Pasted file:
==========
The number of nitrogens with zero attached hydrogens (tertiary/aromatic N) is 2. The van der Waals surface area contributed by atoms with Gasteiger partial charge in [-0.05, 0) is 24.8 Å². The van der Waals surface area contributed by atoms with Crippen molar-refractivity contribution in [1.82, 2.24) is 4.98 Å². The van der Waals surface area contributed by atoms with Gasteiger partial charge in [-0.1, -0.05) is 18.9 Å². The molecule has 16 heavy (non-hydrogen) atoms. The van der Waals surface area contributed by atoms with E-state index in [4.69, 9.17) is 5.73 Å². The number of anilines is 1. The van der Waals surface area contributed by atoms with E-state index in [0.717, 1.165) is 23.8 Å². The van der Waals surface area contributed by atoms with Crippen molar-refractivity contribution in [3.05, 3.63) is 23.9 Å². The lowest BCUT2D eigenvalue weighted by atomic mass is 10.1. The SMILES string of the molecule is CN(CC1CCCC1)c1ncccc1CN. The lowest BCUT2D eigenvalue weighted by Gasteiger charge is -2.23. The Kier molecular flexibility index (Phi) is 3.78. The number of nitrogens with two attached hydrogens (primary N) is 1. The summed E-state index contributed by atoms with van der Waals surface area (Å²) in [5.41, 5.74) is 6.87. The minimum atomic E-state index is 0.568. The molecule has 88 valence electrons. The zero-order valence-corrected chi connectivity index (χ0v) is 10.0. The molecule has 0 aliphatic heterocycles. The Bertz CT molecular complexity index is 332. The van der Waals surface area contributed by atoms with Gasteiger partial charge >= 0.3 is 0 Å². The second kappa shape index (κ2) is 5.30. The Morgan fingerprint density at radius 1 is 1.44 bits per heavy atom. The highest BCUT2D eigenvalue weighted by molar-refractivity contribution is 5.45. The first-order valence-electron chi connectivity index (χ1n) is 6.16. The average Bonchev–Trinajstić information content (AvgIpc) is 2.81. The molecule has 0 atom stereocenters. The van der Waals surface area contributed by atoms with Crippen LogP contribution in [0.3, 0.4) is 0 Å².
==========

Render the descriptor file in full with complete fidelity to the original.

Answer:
The number of nitrogens with zero attached hydrogens (tertiary/aromatic N) is 2. The van der Waals surface area contributed by atoms with Gasteiger partial charge in [-0.05, 0) is 24.8 Å². The van der Waals surface area contributed by atoms with Crippen molar-refractivity contribution in [1.82, 2.24) is 4.98 Å². The van der Waals surface area contributed by atoms with Gasteiger partial charge in [-0.1, -0.05) is 18.9 Å². The molecule has 16 heavy (non-hydrogen) atoms. The van der Waals surface area contributed by atoms with E-state index in [4.69, 9.17) is 5.73 Å². The number of anilines is 1. The van der Waals surface area contributed by atoms with E-state index in [0.717, 1.165) is 23.8 Å². The van der Waals surface area contributed by atoms with Crippen molar-refractivity contribution in [3.05, 3.63) is 23.9 Å². The lowest BCUT2D eigenvalue weighted by atomic mass is 10.1. The SMILES string of the molecule is CN(CC1CCCC1)c1ncccc1CN. The lowest BCUT2D eigenvalue weighted by Gasteiger charge is -2.23. The Kier molecular flexibility index (Phi) is 3.78. The number of nitrogens with two attached hydrogens (primary N) is 1. The summed E-state index contributed by atoms with van der Waals surface area (Å²) in [5.41, 5.74) is 6.87. The minimum atomic E-state index is 0.568. The molecule has 88 valence electrons. The zero-order valence-corrected chi connectivity index (χ0v) is 10.0. The molecule has 0 aliphatic heterocycles. The Bertz CT molecular complexity index is 332. The van der Waals surface area contributed by atoms with Gasteiger partial charge >= 0.3 is 0 Å². The second kappa shape index (κ2) is 5.30. The Morgan fingerprint density at radius 1 is 1.44 bits per heavy atom. The highest BCUT2D eigenvalue weighted by molar-refractivity contribution is 5.45. The first-order valence-electron chi connectivity index (χ1n) is 6.16. The average Bonchev–Trinajstić information content (AvgIpc) is 2.81. The molecule has 0 atom stereocenters. The van der Waals surface area contributed by atoms with Crippen LogP contribution in [0.3, 0.4) is 0 Å².